Under Gov. Rick Perry (R) this year, Texas slashed state funding for the volunteer fire departments that protect most of the state from wildfires like the ones that have recently destroyed more than 700 homes.
Volunteer departments that were already facing financial strain were slated to have their funding cut from $30 million to $7 million, according to KVUE.
The majority of Texas is protected by volunteer fire departments. There are 879 volunteer fire departments in Texas and only 114 paid fire departments. Another 187 departments are a combination of volunteer and paid.
For that reason, aid from the Federal Emergency Management Agency (FEMA) could be more important than ever to the state where wildfires have recently been raging.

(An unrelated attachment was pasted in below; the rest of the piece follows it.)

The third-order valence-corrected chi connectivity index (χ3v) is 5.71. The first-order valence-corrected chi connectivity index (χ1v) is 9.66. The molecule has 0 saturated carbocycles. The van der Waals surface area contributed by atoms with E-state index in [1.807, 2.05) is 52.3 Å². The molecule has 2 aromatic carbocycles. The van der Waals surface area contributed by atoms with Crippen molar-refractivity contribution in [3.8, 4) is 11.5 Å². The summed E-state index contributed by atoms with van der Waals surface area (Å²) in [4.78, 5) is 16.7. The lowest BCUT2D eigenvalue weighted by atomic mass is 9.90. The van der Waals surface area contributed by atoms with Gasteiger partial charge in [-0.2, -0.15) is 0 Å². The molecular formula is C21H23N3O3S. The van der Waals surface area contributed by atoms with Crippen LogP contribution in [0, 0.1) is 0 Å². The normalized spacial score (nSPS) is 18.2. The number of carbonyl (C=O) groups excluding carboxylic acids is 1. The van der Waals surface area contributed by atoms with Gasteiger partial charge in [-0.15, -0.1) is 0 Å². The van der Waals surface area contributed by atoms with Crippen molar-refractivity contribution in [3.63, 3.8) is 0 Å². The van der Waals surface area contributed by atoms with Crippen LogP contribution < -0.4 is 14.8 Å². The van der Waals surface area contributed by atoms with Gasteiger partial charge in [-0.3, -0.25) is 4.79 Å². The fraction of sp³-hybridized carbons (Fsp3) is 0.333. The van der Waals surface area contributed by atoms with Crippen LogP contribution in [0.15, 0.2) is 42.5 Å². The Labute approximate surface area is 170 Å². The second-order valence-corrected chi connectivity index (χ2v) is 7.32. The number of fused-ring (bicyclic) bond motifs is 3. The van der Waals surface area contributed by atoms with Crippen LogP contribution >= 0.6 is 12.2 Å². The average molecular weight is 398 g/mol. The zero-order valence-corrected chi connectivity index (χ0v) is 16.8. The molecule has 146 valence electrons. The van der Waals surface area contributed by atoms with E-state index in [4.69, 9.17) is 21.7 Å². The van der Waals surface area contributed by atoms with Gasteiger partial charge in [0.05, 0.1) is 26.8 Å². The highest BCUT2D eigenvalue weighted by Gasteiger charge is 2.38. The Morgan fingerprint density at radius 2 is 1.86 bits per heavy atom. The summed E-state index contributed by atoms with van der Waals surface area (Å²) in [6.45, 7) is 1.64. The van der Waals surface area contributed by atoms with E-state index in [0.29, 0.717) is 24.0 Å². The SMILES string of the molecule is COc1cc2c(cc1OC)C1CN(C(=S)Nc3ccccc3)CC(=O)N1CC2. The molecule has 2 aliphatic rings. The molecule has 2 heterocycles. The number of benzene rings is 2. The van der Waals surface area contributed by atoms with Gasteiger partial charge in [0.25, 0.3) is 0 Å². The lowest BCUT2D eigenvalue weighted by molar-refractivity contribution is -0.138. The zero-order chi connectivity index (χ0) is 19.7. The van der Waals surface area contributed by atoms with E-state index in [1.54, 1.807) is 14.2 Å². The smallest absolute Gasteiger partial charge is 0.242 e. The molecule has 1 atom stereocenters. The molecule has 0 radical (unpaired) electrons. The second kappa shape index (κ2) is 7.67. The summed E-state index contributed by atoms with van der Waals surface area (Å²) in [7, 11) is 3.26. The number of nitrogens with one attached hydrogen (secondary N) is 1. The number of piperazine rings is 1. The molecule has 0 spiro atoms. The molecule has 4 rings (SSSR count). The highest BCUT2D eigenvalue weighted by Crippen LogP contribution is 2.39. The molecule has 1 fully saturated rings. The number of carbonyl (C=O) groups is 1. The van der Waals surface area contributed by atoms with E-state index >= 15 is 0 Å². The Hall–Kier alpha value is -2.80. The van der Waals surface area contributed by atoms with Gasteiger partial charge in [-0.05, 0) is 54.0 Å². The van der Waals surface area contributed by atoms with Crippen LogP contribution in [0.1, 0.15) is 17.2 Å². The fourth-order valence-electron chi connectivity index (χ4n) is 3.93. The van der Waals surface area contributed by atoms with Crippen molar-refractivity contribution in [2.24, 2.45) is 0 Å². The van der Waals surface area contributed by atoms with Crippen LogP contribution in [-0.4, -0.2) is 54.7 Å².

At a press conference Monday, Perry promised to seek federal disaster relief and said that FEMA would be in the state by Wednesday.
While the Texas governor has been highly critical of FEMA in the past, he told CBS’ Erica Hill Tuesday that now was not the time to worry about reforming the agency.
“The issue is taking care of these people right now,” Perry insisted. “We can work our way through any conversations about how to make agencies more efficient, how to make Department of Defense equipment, for instance, more available. There are a lot of issues we can talk about, but the fact of the matter is now is not the time to be trying to work out the details of how to make these agencies more efficient. Let’s get people out of harm’s way.”